The Fairmount News from Fairmount, Indiana on September 12, 1921 · Page 1
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September 12, 1921

The Fairmount News from Fairmount, Indiana · Page 1

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Fairmount, Indiana
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Monday, September 12, 1921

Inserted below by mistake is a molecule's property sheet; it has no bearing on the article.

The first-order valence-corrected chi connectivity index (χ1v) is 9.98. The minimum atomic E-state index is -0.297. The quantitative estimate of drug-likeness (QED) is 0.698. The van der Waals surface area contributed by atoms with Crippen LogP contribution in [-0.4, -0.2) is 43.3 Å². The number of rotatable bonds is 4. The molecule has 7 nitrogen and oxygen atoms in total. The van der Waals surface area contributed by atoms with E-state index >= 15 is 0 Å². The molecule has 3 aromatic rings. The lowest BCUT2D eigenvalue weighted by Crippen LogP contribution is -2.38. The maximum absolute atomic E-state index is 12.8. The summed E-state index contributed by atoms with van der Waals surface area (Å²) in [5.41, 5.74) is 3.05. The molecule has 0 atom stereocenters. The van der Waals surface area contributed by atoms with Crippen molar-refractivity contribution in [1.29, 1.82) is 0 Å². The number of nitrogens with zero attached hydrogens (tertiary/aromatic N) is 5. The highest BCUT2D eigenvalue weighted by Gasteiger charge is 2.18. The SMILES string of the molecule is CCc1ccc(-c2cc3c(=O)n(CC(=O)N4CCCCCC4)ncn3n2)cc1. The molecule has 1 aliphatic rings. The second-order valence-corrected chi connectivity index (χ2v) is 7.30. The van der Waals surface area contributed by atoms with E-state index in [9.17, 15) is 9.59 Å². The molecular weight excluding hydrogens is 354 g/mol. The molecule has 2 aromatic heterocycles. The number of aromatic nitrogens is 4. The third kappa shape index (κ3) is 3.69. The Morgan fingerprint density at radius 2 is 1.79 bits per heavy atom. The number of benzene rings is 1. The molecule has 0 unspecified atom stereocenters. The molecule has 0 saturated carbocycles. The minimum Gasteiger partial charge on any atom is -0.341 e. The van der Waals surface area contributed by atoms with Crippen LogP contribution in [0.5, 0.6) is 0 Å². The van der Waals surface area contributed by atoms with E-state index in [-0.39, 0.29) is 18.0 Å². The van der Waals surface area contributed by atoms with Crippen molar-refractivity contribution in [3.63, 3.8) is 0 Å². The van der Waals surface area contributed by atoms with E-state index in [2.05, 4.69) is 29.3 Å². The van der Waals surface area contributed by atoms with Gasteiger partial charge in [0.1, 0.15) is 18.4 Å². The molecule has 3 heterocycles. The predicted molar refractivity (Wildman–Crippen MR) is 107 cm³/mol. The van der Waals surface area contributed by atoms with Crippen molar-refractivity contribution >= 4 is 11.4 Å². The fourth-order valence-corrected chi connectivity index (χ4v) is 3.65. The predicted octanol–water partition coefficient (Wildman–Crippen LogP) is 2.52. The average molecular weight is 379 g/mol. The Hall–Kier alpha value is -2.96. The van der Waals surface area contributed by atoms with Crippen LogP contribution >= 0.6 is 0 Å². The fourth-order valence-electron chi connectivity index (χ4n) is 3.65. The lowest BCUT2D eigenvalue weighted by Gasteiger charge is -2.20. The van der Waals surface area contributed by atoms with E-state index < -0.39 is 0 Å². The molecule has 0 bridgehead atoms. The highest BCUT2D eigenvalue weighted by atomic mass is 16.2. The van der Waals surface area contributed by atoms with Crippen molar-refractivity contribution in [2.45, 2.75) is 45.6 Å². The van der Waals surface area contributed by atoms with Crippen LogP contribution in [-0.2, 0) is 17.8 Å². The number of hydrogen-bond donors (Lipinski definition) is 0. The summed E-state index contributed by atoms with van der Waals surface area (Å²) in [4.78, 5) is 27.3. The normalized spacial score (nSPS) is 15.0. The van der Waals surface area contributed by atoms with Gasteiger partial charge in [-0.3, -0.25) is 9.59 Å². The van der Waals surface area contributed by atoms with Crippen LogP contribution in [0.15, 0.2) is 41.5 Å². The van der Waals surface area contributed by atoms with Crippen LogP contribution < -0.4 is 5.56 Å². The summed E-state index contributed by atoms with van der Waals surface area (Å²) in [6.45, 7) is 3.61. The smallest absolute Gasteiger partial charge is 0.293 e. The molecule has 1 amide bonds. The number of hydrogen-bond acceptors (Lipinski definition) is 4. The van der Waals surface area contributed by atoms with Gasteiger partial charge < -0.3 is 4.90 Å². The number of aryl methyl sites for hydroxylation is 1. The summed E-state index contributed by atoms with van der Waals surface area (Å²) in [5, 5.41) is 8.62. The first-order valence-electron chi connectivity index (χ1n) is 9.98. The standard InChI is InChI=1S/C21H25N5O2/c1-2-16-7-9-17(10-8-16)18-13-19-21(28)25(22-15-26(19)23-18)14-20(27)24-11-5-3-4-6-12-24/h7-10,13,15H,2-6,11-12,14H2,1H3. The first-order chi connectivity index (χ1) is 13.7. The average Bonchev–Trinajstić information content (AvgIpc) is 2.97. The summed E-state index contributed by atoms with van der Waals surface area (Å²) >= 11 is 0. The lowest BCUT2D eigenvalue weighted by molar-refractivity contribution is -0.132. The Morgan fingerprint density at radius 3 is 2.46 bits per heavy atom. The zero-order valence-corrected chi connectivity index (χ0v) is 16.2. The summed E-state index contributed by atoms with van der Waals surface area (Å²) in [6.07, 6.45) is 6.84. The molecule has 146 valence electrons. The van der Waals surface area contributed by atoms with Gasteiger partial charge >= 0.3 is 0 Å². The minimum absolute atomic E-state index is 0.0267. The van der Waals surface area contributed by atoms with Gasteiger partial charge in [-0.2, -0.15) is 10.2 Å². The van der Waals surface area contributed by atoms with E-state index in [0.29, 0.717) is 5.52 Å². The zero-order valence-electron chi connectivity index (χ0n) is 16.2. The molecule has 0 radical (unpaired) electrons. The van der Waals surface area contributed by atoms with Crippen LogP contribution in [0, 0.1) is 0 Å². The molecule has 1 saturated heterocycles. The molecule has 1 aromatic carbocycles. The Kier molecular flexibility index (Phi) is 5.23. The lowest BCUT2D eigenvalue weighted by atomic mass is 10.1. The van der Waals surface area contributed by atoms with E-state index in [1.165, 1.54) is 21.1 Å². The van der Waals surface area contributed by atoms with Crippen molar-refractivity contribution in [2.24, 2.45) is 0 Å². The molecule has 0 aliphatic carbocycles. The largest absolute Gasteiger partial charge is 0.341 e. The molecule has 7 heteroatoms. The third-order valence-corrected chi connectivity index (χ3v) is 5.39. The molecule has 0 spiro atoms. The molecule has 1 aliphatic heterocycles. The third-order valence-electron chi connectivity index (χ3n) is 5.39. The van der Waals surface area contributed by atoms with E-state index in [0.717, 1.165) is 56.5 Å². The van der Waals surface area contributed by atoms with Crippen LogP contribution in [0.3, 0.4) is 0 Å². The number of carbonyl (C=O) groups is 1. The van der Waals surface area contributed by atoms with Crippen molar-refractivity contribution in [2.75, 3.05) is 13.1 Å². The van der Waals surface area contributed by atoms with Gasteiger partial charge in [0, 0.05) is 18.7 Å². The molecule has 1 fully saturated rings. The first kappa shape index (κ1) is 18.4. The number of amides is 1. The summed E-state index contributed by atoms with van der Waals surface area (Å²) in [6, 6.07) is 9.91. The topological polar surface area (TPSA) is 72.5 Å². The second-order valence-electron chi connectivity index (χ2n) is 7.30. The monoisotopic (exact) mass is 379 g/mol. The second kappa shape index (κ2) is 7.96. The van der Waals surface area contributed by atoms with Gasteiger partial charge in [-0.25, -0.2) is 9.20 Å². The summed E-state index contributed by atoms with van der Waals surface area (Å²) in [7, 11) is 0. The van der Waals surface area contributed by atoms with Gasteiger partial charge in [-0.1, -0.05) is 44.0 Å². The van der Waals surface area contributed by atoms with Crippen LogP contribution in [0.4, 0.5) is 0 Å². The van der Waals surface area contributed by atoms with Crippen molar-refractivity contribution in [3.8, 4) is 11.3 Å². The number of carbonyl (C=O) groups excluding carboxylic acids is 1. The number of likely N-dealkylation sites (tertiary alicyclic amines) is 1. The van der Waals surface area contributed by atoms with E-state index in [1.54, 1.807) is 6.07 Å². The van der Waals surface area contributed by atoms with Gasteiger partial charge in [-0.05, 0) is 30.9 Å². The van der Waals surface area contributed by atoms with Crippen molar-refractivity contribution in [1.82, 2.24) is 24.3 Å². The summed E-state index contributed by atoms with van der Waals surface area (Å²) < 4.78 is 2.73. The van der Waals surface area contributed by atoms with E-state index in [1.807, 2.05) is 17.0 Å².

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MMLOUNT NEWS 1 FAI PRINTED FOR A PURPOSE TO HELP FAIRMOUNT GROW TWICE A WEEK Monday and Thursday. SOUTHERN GRANT COUNTY FIRST ALWAYS. Forty-fourth Year FAIRMOUNT, INDIANA, MONDAY, SEPTEMBER 12, 1921 Number 83 TY IPVY PIYFH I fcCLEAN - UP" SQUAD ID Tlie End of a irti Ltin i SAME AS IN 1921 COUNTY COUNCIL PARES ESTIMATES SO AS TO COME WITHIN LIMIT OF LAST YEAR Expenses in Court House Cut and Vvrr FrniMRiT Pnssihle Made Ne- cessaVv Improvements Not Actu-' ally Needed at This Time Must Wait, Say Members of Council. i MORTON RIFLE BOYS IN ANNUAL REUNION Survivors of Famous Regiment of the Civil War Meet in Marion For Business and Pleasure Lewis Turner, a former resident of Fairmount, but who for a number of years has been making his home near Marshalltown, la., at the home of his daughter, was in Fairmount last week on a short visit to old friends and acquaintances. Mr. Turner was one of the famous Morton Rifles during the Civil war, and it happened that he had unexpectedly so timed his visit to Grant county that he was in Marion Thursday when the surviving members of the Morton Rifles were holding their thirty-ninth annual reunion. There are now but some fifty survivors of this company that did such valient service during the Civil war, COMMERCIAL CLUB HELPS JIN SEWER STEPS TAKEN TO SOLVE PROBLEM CREATED BY SEWAGE FROM SNIDER FACTORY New Sewer To Be Constructed From the Plant to the Charles C. Thomas Gravel Pit the Club Appropriating $400 For That PurposeWork to Start at Once. Friday morning the board of directors of the Fairmount Commercial club took action which, it is hoped, will permanently solve the sewerage problem-caused by the operation of the Snider Preserve Company's factory, and may form the neucleus for the ultimate establishm- nt of a sewerage system for the entire town, a thing which is much needed. After a trip of inspection the directors voted for the expenditure from the funds of the club of $400 for the completion of a sewer for the Snider Company, from the factory to the Charles C. Thomas gravel pit, immediately west of Park cemetery, more than half a mile north of town, and which has been leased by the company as a cess pool for a number of years. This will keep the sewerage from the factory from entering Back Creek until aftr it has been filtered through several feet of sand and gravel, which through experiments already made, proves to be a perfect filter. The company sewer, which now enters Back Creek about 500 feet north of Eighth street, will be diverted from the stream and extended down the In the matter of expenses the Grant - County Council has cut to the bone, J an effort to get the chums of all ex-and everr conceivable expense for ex-pervice men adjusted, cess en,Ploves about the court house! The schedule of the advance squad s and in the county institutions, as well. tour starts Monday, September 12, as improvements which may be done , s as foLows: without for awhile, has been pared , September 12 Sim,. Sway.ee, from the bud-et of estimates sub- Roseburg, and Herbst. Sid to the Council. The knife was September 13-Sweetser and .Mier. reelv uod at the session of the Coun-! September 14 Converse cHnrion last week during its J September 15-Point Isabel, Radley, three day session during which the . Hackleman, ;eaver, Rigdon. members struggled with the prob- ! September 16 Matthews and Fowl-lem of setting the tax levy for the erton. ountv for the coming year. When ; September 19-Upland. the meeting adjourned Thursday ev-' September 20- an Buren and i .-. Kocr. caK but Farrville. Perfect Day NEW KIWANIS CLUB ABOUT READY TO GO More Than Fifty Charter Membership Applications Now in Hand With More to Follow According to latest reports the new Fairmount Kiwanis club has to date fifty-seven charter membership appli- cations in of these 1 hand, and more than forty hav ve paid in their initiation surer Vic Selby. Applica- fee to Treas tion for the charter has not yet been made, it having been voted at a recent meeting that this would not be done until all the charter members had paid in their initiation fee, so that the club would start off 100 per cent clear, them right. However, it is the in- tention to hold the regular weekly meeting this week on Wednesday night, announcement of which will be made bv the secretary as soon as the committee completes arrangements. i j.: 4- v,l.l icic-l, n tilt IHWl.H"5 " ' ' ... . - , on account ot tne memoers atrenuing , i i - ii ti . - i " : tne meeting oi tne .uanun mwiims club in Marion on Wednesday night. PRINTER GOT HIS BIBLE NAMES MIXED. POPULAR COUPLE WEDDED SUNDAY Miss Estella Duller Becomes the Bride of Bert Kelly in a Pretty Home Wedding An early fall wedding, beautiful in quiet simplicity, was that of Miss Estella Builer and Bert Kelley which place at the home of the brides j father, B. F. Builer at 3 o'clock Sun- J afternoon, the Rev. C. B. Swee- ney reading the marriage service, Only the immediate families of the bride and groom were present. Im- mediately following the ceremony re-' reshments were served after which Mr. and Mrs Kelley left on a motor : trip through the northern part of the and be ready to "Go" and go at a pace ter from County Superintendent of state. Mrs. Kelley is a charming j that will mean doing things for Fair- j Schools, Mr. Albert R. Hall, regard-voung kdv and a general favorite j mount and the community and doing . ing .the new Compulsory Attendance eninjT me itv n-v - the estimates submitted had been thoroughly gone over and every pos- ; sible penny that could be saved had j .been cut off the accounts. ! Friday the Council again met and after checking up their figures with the estimates fixed the county tax lew at the same figures as last year, 47 cents. Although the levy for the county fund is 2S cents as opposed to , 25 cents last year, the bond and interest levy has been reduced from 2 cents to 1 ce:, and 2 cent cut has been made from the levy for gravel roads. , This makes the levy for the county ; for 1922 total 47 cents, which is ex- jaCL2 lilt? ?c.inc The new levy as compared with that f 1921 is as follows: 1922 1921 County Fund 2S 2o Bond and Interest 1 - Gravel Road IS 20 i . ; The -amount appwpnatad by eov-.eil amounted to $oS,.4..-J. inu amount compares tavoran- Aww.- amount appropriated ior x. . . - but a decrease m tne vaiuaiu u ui liable property helped to raise the one part oi tne ievy. in, .v,.. .- , r a .i To-ct an.l the Graxel, JJOiit t-."- - - Tioads saved the total levy from being higher than that of last year. A drop of $4,000,000.00 is shown in the valu ation of taxable property this year. The low figure is attributed to the j dustrial depression. Faced with an unusually large u- , mate of expense and an unusua.i return of taxable property, the coun- , cil was forced to empio tne ..i - r V ociTnaTPR. r imc 1 . i "' I j ! COMING THIS MONTH Red Cross and American Legion to Lock Up All Ex-service Men Date For Fairmount, Sept. 23 A schedule of the dates on which Red Cross and American Legion officials will meet all ex-service men, in 'various parts of the county, has been announced. The Red Cross and Legion officials constitute an advance squad preced-1 insr the government "Clean Up" squad September 21 Landesville and Hanfield. September 22 Jalapa and Conrad. September 23 Fairmount. September 26 Gas City. September 27 Jonesboro. TWO WILLS FILED WITH THE COURT J Wills of John S. Hilton. Liberty Township and Luther Hale, Green Township are Probated The will of John S. Hilton, Liberty township, who died September 3, 1921 has been admitted to probate. His wife, Mary E. Hilton is the benefici-: ary. On her death the estate is bequeathed to Parthula Wilson, and Pearley Elliott, daughters; Elbert P. Hilton a son, and son of J. K. Hilton, deceased. The will of Luiher T. Hale, Green ,twnship who died September 7 .;mitted to probate. The benef.ci - . b.- -- enef.ciar:os re Wg a A Hale, and , . . . , T i.. - u-i- n aau!;nier-ui-iaH, lua vi. utic. On the death of the wife her share is to go to Mary Cecil McDonald, daughter. Edw,n E Robert . . R. Hale, grandsons. On the death of the daughter-iri-law, her share is to go to Robert R. Hale her son. EXCIXEER,XG CONCERX DELAYING WORK HERE, fV.-t,n.ln1.-.j i,n5 for improve-! .t;, tn the Water- am f new wells bui1din, of a lae reservoir mat-riali thi summer, or " . vnertel. The esti- aeiay on tne pari, ui uiuonauo concern nothing is known, as the au- . . hrT-iHe bre have been unaDie to get any satisfactory explanation from them. BUSINESS GIRLS PLAN UNIQUE SOCIAL TIME. The committee in charge of the regular monthly meeting of the Fair-mount Business Girls club have issued the following unique invitations: The members of the Fairmount Business Girls Club are invited to attend the wedding of Matilda Ann Stepanfetchit and Obediah Gogetit, next Tuesday evening, Sept, 13 at 8:30 o'clock at the home of Albert Morris. Rev. Benjamin JeHosophat will officiate. This affair is to be in the nature of a hard time party and all members are asked to dress accordingly. The committee in charge, Maud Briles, Muriel Cox, Doris Kiplinger ana Mrs. Aioerx morns no pains to make this a most enjoy- ahl vPt and it is safe to say that the hostesses will receive no "regrets. LACK OF CRUDE OIL FORCES SHUT DOWN. Inability to purchase crude oil in the Kentucky field, th usual sbi jol supply; has: cuse a lempi source j , ! Anwn n et;n. , Rr vie Oil company here, the plant hav inff been idle for several days. A big' i.Mnmont nil tmnrisJn, - rir r & J I its I 'day j i f as j on at j j 1 I ! f i. r j ' - - - - In the last publication of the ad- the list of names of all children be-vertis-ement of Isaiah Jay, appear- J tween the ages of seven and sixteen ing on page 3, the printer got some- . who are in the town school census what mixed on Bible names, and as a and who are not known to be in school, result Mr. Jay's references to air- to the Grant County Attendance Of-planes and automobiles were confus- fleer this week. This officer will then ing. Mr. Jay referred to Isaiah xxxi- J be under the duty of seeing that 5 as to airplanes, and not xxxi-15 as ! these children attend' school accord-was printed. For automobiles Mr. ing to law. Jay referred to the book of Nahum j . and not Nathan as was printed Look TWO PERSONS HURT and but twenty-eignt of these were able to attend the reunion in Marion. The ohers axe living in remote parts of the country making it impossible for them to be present. Mr. Turner was happily surprised when he found his old comrades gathered in reunion and he enjoyed a delightful time with them recalling the events of those tragic days of '61 to '63. At the noon hour a sumptious dinner was served in the G. A. R. hall by the regiment women, following which a business session was held. COMPULSORY SCHOOL LAW ENFORCEMENT County Suprintendent and State Attendance Officer Define Who Shall Attend Public Schools The Superintendent of the Fair-mount Schools has just received a lct- . Law. Mr. Hall recently received a ; decision from the State Attendance Officer on this matter and he desires publicity given to the fact that every child between the ages of seven and 1 sixteen years shall attend the public i i .ti i l (n-V,t ; r, ia tt v i viiivi v t . - - . ' .... . t tnglisn language, ne aiw . i 3 x 1 1 1. 1 ..11 .V il ,! vi.n tnai it De unuersiuuu liuil. cm who have completed the eighth grade and have not reached the age of sixteen must go into the high school. Superintendent Hamilton will hand IN AUTO COLLISION. A cornfield near a cross road, one mile north of Herbst, caused a col- lision between a Ford truck, driven by Cecil Thorpe of Herbst and a Lex ington car, driven by John W. Whit-taker, residing east of Marion on the Montpelier pike, about eleven o'clock Thursday morning. As a result Mr. Whittaker wa badly cut and bruised, John Sanders, two year old nephew of Whittaker was also cut and bruised and Thorpe received a slight concus- sion of the brain. None of the victims were seriously injured. Dr. C. B. Vigus of Point Isabel attended to the injured and reported that all would recover. Whittaker was driving, to Kokomo with two children, whose father is ill in hospital. When the cross road was reached and Whittaker saw that a collision was unavoidable he jammed on the brakes. Thorpe, who was driving the Ford truck, also at tempted to stop, but without success The auto was badly damaged and the lJom MEETS WITH MRS. STOOKEY. The Farm Culture Club held an all day session at the home of Mr. and Mrs. E. E. Stookey .Friday. Owing, to the fact that so many members of the club were busily engaged in fill- jine silos, the attendance at this meet ing .was not up to standard, but those who. did. attend had a most enjoyable day. The dinner was. everything, that a dinner should be and the program which was given in the afternoon was highly entertaining an instructive Those present were Mr. an Mrs. Hude Dvson. airland Mrs. 'Will Harvev. Mr. Owen Kelsay,Mr; and Mrs. Ed. Har vey tk& Chester TayUir, i-' t - In the interest of a lower tax ratf'imatps and planSj which have been inj recent visit to Mayo Brothers hospit-they made material cuts from the eti- Indianapolis engineer- jal and also gave a good description mates submitted by nearly every a;- i preparation have not yet ' of their new methods in dental surg-partment and officer. Clerical help m j bv the citr and until ery. The next meeting of the society - the auditor's office, the office tne r?Ceived nothing can be done will be held the first Thursday in STlerk and other county official will j Ag to the cause f or 0ctober. east bank of Back Creek to the gravel pit, which is being made larger and deeper each year by the extraction of gravel in large quantities. Earlier in the season the company erected a dam across Back Creek, forcing the entire flow of the creek into the pit, but recent rains have swollen the stream until the dam and pit are unable to care for the large volume of water. Work on the sewer extension, which will be about 3,000 feet in length, will it is thought, commence at once, and be completed within a week, unless weather conditions prevent. The new part of the factory sewer will consist of ten or twelve inch tile, which will be sufficient, it is thought, to care for a similar extension to the north part of the town, and parellel to Back Creek, and intersecting all sewers now emptying into the stream, should the town ever wish to do so. This is in line with the plan sug gested a few years ago by a sanitary expert who at the request of the town council, made a complete survey of the town. The chemical action of the sun on the tomato juice coming from the factory, has for many years created a condition which has been very annoy ing to persons residing near Back creek, even as far north as Jonesboro, and has been the cause of much litigation at different times, in years past. The contemplated improvements will it is thought, solve the problem for all time to come, with the result that all concerned are in a happy frame of mind. SCHOOLS IN FRANKLIN MAKE FINE SHOWING. The enrollment of the Franklin township schools 'for the coming year is the largest that the township schools have enjoyed in ten years. The enrollment by schools is as fol lows: No. 2 Fansler school, Clarence Nelson, teacher, 47 enrolled. No. 3 Babb schools, Mrs. Lola Needham, teacher, 45 enrolled. No. 10 -West Branch school, Fred Ratliff, teacher, 34 enrolled. No. 6 Maple Run school, Paul Gil- liland, teacher, 44 enrolled. No. 11 Broffiel Block school, Susie Mercer, teacher, 40 enrolled. Two trucks are now being used to haul pupils - to and from school, but when the township schools consolidate in the new consolidated school in Roseburg, three additional trucks will be used. "MONKEY FACED" OWL CAUGHT NEAR SWAYZEE. A large 'monkey face" "owl, which masured four feet from tip to tip of the wings, was captured last Monday near Swayzee, by Everett Hamo-lin. This specimen is rarely found in this Jparfc of the estate and it is presumed . that the bird came from Canada where they are frequently J found. 1 poli. ' found. The owl was sent to Iftdiana- throughout Grant county, her work ; the woman count v chairman dur- ing the last presidential campaign re- j fleeting much credit upon her execu- tive powers as wen as her social ; qualities. Mr. Kelley is a popular , . i i t ( I i , U ItlllCl dill T 1 i Lino i i v axvc . - , cu - , - I engaged with his iatner m pusmess j - . . . i . i. : r irst street, tne nrm nnerann under the name of Kelley & Son Feed Store. After Oct. 1, Mr. and Mrs. I Kelley will be at home to their f riends i 318 South Mill street. ! DR. RIGSBEE WILL MAKE "PUBLICITY." At a meeting of the Grant County Dental Society which was held Thurs- dav evenine "in the office of Dr. J. W Brimacomb in Marion, Dr. S. T. Rigs- bee. recently of this place, was ap- pointed chairman of the publicity committee of the society. Dr. Kigs- . . bee eave an interesting talK on nis VERN ROSS GIVEN . PLEASANT SURPRISE. Vern Ross was pleasantly surprised by a party of young peonje at his home on East Tyler street Wednesday evening. Mr. Ross leaves for DePauw University Monday where he will study for the ministry. Games and music were enjoyed throughout the evening, after which refreshments were served. Those present were Anna Bosley, Mary Parker, Uva Sal-yers, Thelma Hill, Deloras Schlagen-hoft, Phyllis Cooper, Robert Hollings-worth, Hal Langsdon, Lloyd Leach, Harlan Boner, Vern Ross, Mr. and Mrs. Ross and son Merle. COUNTRY HOME ENTERED BY SNEAK THIEVES. While D. E. Richards and wife were away from home on last Wednesday night sneak thieves entered the house land stole a very valuable watch be- longing to Mrs. Richards. The house . . . Riehards. The house MT,sapked and .other "" B. u ... but the IlTXie items mtic watch was the . only article of value stolen. "OLD HOME PAPER" MUCH APPRECIATED. The News 'is in receipt of a letter rrmMrs. John Monroe of Rutland, N. Dak in which she says: j3oine kind friend has sent me the Fairmount Kom which is woiiderfulrrN&r)Teiat- - . . . . - - . . It seems tvonderf litty good to hear of the hear of the home folks nee"- in a up these references and note the pro- phecy of modern day inventions. Brother Jay knows his Bible; it was the printer who evidently did not. GEO. FLETCHER FATALLY ILL IN OKLAHOMA. Word has been received here that George A. Fletcher was taken serious - ry ill while on a business trip in Okla- homa and no hopes are entertained for his recovery. He wi s accompani- ed by his wife. Mr. Fletcher was formerlv of this nlacs and was at one time town clerk and treasurer. Ssv eral years ago he submitted to a surgical operation in the Mayo Bros, hnsnital bv which one half of his stomach was removed and it is thought that his present trouble is similar to that which obtained before the operation. LIBERTY TOWNSHIP MEETING TUESDAY. county Agricultural association will have a called meeting Tuesday night, ; Sept. 13, at the Hackleman I. O. O. P. hall. The board of directors and dis- fof lenders are unred to be present r,lan- for townshin irrouD display t. the county fair will be made. Any one interested in the display will be welcome at this meeting ; as the or- ganization desires the co-operation of the entire township. ' SUMMITVILLE MAKING FALL- FESTIVAL PLANS. The officials of the Fall Festival which is to be held in Summitville in Octobers-met in a short business ses sion Saturday ? evening. .: The finance knA all other committees of tne fes- J j j j . , . . , - have to be reducd in nmnlint. the council ciaae - Vnred dollars irom - . 1 the extra salaries oi which go to pay their clerical help. The elevator in the court house will run no more, at least not during 1922, and John Citizen will have to use the staircases, becaus-e an elevator is an expense and so is the elevator conduc tor. TVvp p-T-ound keener of the court i io- will he no more, because lJ " the janitor service has been cut down, not only in number but in salary. The ninety dollars per month which the janitors formerly received has faded to seventy-five dollars since the council met. A similar fate will meet the ground keeper of the Orphans Home, and some painting that the in firmary thought it ought to ao. ; The county assessors will have to do their work with less help because their estimates were too high to ' please the council. And just to show that there were no hard feelings, the council cut their own charges substantially. estimated budget of the county superintendent of schools which came to $3,683, and the recorders estimate of $5,075, were among the very few W a close observer could find that that a ciose cii had escaped the fe or . . . . - and had come out waoic. Five hundred aoiiare -. estimate oi me , Kf sneriu i flZ,l3U. mecoomy,i.i , oeS wThHdltOIS DUU rr4:: .I lV:715 losfnearly ! ! S - , - . tival made their weekly report andKvand Mrs. johri"1Scott,"Mr..'and Mrs. loads, is MM. nroute from the,ed Texas" oil fields and is-due to arrive .the premium committees started their whiles . . ,11, IwM (Continued on Fag Two), wjthin'a (Short time. k